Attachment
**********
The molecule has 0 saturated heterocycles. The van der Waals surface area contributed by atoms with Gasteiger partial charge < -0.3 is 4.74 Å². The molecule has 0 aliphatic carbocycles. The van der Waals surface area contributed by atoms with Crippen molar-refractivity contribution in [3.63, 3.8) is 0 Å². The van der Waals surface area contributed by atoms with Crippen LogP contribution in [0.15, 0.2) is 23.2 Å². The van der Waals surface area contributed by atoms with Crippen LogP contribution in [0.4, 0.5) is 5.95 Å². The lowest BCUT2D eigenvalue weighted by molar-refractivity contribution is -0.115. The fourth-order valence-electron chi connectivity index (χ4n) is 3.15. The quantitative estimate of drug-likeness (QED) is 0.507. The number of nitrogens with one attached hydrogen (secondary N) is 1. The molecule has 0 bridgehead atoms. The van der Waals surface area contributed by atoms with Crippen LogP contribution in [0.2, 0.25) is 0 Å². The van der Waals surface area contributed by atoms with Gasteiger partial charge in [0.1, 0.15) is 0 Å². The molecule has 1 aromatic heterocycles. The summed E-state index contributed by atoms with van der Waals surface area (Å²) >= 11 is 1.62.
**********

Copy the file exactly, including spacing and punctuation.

The molecule has 0 saturated heterocycles. The van der Waals surface area contributed by atoms with Gasteiger partial charge < -0.3 is 4.74 Å². The molecule has 0 aliphatic carbocycles. The van der Waals surface area contributed by atoms with Crippen molar-refractivity contribution in [3.63, 3.8) is 0 Å². The van der Waals surface area contributed by atoms with Crippen LogP contribution in [0.15, 0.2) is 23.2 Å². The van der Waals surface area contributed by atoms with Crippen LogP contribution in [0.4, 0.5) is 5.95 Å². The lowest BCUT2D eigenvalue weighted by molar-refractivity contribution is -0.115. The fourth-order valence-electron chi connectivity index (χ4n) is 3.15. The quantitative estimate of drug-likeness (QED) is 0.507. The number of nitrogens with one attached hydrogen (secondary N) is 1. The molecule has 0 bridgehead atoms. The van der Waals surface area contributed by atoms with Crippen LogP contribution in [0.2, 0.25) is 0 Å². The van der Waals surface area contributed by atoms with Gasteiger partial charge in [0.1, 0.15) is 0 Å². The molecule has 1 aromatic heterocycles. The summed E-state index contributed by atoms with van der Waals surface area (Å²) >= 11 is 1.62.